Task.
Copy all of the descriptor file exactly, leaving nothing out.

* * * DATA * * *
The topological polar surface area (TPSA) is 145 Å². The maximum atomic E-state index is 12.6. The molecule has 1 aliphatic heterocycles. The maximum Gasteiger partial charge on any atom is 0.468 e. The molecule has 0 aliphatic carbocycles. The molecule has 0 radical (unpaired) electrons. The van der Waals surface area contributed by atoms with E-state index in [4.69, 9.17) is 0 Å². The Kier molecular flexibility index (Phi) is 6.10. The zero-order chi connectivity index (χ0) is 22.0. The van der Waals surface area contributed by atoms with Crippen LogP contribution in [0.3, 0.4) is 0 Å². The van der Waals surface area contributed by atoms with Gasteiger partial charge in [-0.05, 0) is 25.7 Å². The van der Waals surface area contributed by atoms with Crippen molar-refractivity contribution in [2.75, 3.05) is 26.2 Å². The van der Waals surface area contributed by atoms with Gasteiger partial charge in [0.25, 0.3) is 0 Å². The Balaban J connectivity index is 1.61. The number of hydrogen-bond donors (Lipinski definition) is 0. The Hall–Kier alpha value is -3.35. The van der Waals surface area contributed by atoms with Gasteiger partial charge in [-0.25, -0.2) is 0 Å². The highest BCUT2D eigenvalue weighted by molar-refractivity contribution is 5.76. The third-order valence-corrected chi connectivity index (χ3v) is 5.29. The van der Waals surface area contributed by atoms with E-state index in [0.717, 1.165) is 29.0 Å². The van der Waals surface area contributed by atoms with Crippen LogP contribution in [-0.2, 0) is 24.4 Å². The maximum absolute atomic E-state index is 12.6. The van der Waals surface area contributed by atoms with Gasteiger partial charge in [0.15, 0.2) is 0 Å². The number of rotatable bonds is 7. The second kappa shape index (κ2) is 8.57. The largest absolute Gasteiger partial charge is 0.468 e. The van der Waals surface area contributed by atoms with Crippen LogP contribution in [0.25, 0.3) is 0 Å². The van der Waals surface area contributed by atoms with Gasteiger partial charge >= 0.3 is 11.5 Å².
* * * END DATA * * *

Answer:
The topological polar surface area (TPSA) is 145 Å². The maximum atomic E-state index is 12.6. The molecule has 1 aliphatic heterocycles. The maximum Gasteiger partial charge on any atom is 0.468 e. The molecule has 0 aliphatic carbocycles. The molecule has 0 radical (unpaired) electrons. The van der Waals surface area contributed by atoms with E-state index in [4.69, 9.17) is 0 Å². The Kier molecular flexibility index (Phi) is 6.10. The zero-order chi connectivity index (χ0) is 22.0. The van der Waals surface area contributed by atoms with Crippen LogP contribution in [0.3, 0.4) is 0 Å². The van der Waals surface area contributed by atoms with Gasteiger partial charge in [-0.05, 0) is 25.7 Å². The van der Waals surface area contributed by atoms with Crippen molar-refractivity contribution in [2.75, 3.05) is 26.2 Å². The van der Waals surface area contributed by atoms with Gasteiger partial charge in [0.25, 0.3) is 0 Å². The Balaban J connectivity index is 1.61. The number of hydrogen-bond donors (Lipinski definition) is 0. The Hall–Kier alpha value is -3.35. The van der Waals surface area contributed by atoms with Gasteiger partial charge in [-0.25, -0.2) is 0 Å². The highest BCUT2D eigenvalue weighted by molar-refractivity contribution is 5.76. The third-order valence-corrected chi connectivity index (χ3v) is 5.29. The van der Waals surface area contributed by atoms with E-state index in [0.717, 1.165) is 29.0 Å². The van der Waals surface area contributed by atoms with Crippen LogP contribution in [-0.2, 0) is 24.4 Å². The maximum absolute atomic E-state index is 12.6. The van der Waals surface area contributed by atoms with Gasteiger partial charge in [0.15, 0.2) is 0 Å². The number of rotatable bonds is 7. The second kappa shape index (κ2) is 8.57. The largest absolute Gasteiger partial charge is 0.468 e. The van der Waals surface area contributed by atoms with Crippen LogP contribution in [0.25, 0.3) is 0 Å². The van der Waals surface area contributed by atoms with Gasteiger partial charge >= 0.3 is 11.5 Å².